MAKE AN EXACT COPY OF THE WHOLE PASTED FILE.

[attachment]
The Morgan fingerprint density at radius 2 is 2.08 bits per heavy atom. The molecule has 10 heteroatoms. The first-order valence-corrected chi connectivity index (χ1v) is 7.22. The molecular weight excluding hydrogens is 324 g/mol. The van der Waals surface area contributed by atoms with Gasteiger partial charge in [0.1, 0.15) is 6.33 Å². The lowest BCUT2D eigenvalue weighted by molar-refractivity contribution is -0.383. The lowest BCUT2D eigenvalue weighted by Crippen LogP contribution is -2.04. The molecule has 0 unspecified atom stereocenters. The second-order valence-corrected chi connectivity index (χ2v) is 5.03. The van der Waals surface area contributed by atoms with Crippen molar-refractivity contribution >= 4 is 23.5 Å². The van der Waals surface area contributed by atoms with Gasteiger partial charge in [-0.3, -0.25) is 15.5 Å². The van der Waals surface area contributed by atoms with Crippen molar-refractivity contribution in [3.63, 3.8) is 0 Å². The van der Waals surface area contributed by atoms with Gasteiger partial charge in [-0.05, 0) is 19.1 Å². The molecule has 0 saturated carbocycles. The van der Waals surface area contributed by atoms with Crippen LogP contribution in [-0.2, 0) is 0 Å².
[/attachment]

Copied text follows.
The Morgan fingerprint density at radius 2 is 2.08 bits per heavy atom. The molecule has 10 heteroatoms. The first-order valence-corrected chi connectivity index (χ1v) is 7.22. The molecular weight excluding hydrogens is 324 g/mol. The van der Waals surface area contributed by atoms with Gasteiger partial charge in [0.1, 0.15) is 6.33 Å². The lowest BCUT2D eigenvalue weighted by molar-refractivity contribution is -0.383. The lowest BCUT2D eigenvalue weighted by Crippen LogP contribution is -2.04. The molecule has 0 unspecified atom stereocenters. The second-order valence-corrected chi connectivity index (χ2v) is 5.03. The van der Waals surface area contributed by atoms with Crippen molar-refractivity contribution >= 4 is 23.5 Å². The van der Waals surface area contributed by atoms with Gasteiger partial charge in [-0.3, -0.25) is 15.5 Å². The van der Waals surface area contributed by atoms with Crippen molar-refractivity contribution in [3.63, 3.8) is 0 Å². The van der Waals surface area contributed by atoms with Gasteiger partial charge in [-0.05, 0) is 19.1 Å². The molecule has 0 saturated carbocycles. The van der Waals surface area contributed by atoms with Crippen LogP contribution in [-0.2, 0) is 0 Å².